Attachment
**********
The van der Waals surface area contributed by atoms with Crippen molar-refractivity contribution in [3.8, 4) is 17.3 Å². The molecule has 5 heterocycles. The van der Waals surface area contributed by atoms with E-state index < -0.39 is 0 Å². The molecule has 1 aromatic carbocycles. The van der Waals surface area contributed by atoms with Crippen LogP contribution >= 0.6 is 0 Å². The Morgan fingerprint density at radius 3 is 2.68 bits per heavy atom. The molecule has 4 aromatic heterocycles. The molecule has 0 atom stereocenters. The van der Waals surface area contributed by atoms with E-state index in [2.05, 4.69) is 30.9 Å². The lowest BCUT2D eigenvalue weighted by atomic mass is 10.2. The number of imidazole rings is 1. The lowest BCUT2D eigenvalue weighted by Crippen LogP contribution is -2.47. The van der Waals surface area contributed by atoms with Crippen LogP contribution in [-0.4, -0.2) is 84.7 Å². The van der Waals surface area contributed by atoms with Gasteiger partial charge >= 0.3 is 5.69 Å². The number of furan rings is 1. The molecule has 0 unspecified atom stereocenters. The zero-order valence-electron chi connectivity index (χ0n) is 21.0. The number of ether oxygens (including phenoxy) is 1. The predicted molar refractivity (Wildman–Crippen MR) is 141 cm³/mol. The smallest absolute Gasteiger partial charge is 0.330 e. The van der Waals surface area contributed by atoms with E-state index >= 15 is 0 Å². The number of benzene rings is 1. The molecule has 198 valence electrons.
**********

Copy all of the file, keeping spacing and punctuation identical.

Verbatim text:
The van der Waals surface area contributed by atoms with Crippen molar-refractivity contribution in [3.8, 4) is 17.3 Å². The molecule has 5 heterocycles. The van der Waals surface area contributed by atoms with E-state index < -0.39 is 0 Å². The molecule has 1 aromatic carbocycles. The van der Waals surface area contributed by atoms with Crippen LogP contribution >= 0.6 is 0 Å². The Morgan fingerprint density at radius 3 is 2.68 bits per heavy atom. The molecule has 4 aromatic heterocycles. The molecule has 0 atom stereocenters. The van der Waals surface area contributed by atoms with E-state index in [2.05, 4.69) is 30.9 Å². The lowest BCUT2D eigenvalue weighted by atomic mass is 10.2. The number of imidazole rings is 1. The lowest BCUT2D eigenvalue weighted by Crippen LogP contribution is -2.47. The van der Waals surface area contributed by atoms with Crippen LogP contribution in [-0.4, -0.2) is 84.7 Å². The van der Waals surface area contributed by atoms with Gasteiger partial charge >= 0.3 is 5.69 Å². The number of furan rings is 1. The molecule has 0 unspecified atom stereocenters. The zero-order valence-electron chi connectivity index (χ0n) is 21.0. The number of ether oxygens (including phenoxy) is 1. The predicted molar refractivity (Wildman–Crippen MR) is 141 cm³/mol. The smallest absolute Gasteiger partial charge is 0.330 e. The van der Waals surface area contributed by atoms with E-state index >= 15 is 0 Å². The number of benzene rings is 1. The molecule has 198 valence electrons.